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Preview: The ROCCAT Kova gaming mouse

A little while ago ROCCAT announced that their next mouse would be a new version of the popular ambidextrous gaming mouse, the Kova. The Kova popped up at PAX AUS this weekend and I got to spend some one on one time with it ahead of its December release.

First things first, this is a pretty mouse. The design crew at ROCCAT sure know how to make a mouse look good and they haven’t compromised on comfort either. The length of the Kova makes it slightly too long for a claw grip and, because it’s ambidextrous, doesn’t really suit a palm grip either. Instead the Kova forms a hybrid between the two that anyone should feel comfortable using.

The Kova has six extra buttons, of which only four are usable depending on your grip. Ambidextrous mice tend to suffer from wasted buttons under the thumbs and unfortunately the Kova is no different. It’s an unavoidable trap, there’s no way to hit the second set of thumb buttons and continue to play comfortably. To make matters worse all 4 of the thumb buttons feel tacky and soft, detracting from an otherwise solid design. The remaining two buttons are positioned at the front of the mouse on either side of the left and right mouse buttons. These things are great, they’re easy to hit, they feel good and I really hope we see these become more common in the future.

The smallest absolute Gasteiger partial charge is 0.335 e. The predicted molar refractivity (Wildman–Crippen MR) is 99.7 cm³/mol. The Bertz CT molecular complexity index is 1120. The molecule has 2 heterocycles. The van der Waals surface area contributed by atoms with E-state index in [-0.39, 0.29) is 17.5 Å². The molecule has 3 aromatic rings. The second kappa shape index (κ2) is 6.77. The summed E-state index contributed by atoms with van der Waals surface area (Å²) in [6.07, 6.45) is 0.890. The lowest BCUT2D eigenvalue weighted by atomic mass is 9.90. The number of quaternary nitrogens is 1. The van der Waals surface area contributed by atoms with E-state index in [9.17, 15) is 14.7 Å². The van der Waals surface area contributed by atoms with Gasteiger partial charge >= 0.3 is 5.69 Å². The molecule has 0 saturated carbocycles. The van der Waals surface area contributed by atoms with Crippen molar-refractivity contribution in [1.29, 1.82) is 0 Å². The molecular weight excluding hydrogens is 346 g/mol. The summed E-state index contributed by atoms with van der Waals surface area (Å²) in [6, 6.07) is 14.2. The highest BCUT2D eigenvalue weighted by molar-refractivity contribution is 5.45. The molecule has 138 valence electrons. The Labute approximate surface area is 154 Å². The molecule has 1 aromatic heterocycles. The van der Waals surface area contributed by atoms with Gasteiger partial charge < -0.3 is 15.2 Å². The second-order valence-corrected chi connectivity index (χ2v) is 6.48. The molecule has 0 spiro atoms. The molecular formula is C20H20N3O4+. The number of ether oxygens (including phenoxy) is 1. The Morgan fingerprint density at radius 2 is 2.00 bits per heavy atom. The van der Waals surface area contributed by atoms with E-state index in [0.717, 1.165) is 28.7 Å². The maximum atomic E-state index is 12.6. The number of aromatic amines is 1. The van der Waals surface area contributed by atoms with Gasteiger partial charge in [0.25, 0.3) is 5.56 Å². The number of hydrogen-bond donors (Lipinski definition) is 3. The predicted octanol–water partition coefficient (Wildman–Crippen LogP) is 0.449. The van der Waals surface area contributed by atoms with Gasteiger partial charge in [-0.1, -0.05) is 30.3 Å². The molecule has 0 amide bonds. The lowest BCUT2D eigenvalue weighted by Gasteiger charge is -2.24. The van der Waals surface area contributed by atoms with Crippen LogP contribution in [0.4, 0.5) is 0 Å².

ROCCAT Kova mid

The mouse also features an optical sensor and all of the usual ROCCAT trimmings — Easy-Shift[+], full RGB lighting, TALK FX + ALIENFX ILLUMINATION and Swarm integration. The lights certainly felt vibrant enough, even on a busy exhibition floor, though it’s too hard to judge the quality of the sensor in that kind of environment unfortunately.

ROCCAT has currently only listed the Kova as being available through EB Games in Australia but has listed JB Hi Fi and Harvey Norman as potential retailers too. EB Games want $109.95 AUD for this thing, which I think puts it too deep into the premium bracket for this type of mouse. Competitors to the Kova from Steelseries and Razer — two other major peripheral manufacturers — come in between $30 and $50 AUD cheaper. I just don’t see what niche this mouse can fill.

Ultimately the Kova looks good, feels good and has an optical sensor which I adore. It features some great ideas — I love those front buttons — but it’s being sold at a premium price point that will likely hurt its success. You can have a look at the Kova yourself here.



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About the author

Hamish Lindsay

Avid reader and general geek, justifying the time I spend playing games by writing about them. I try not to discriminate by genre, but I remember story more than gameplay. I’ve been playing League for longer than Akali and I’m still Silver. Fallout 3 and MGS3 may be the pinnacle of gaming.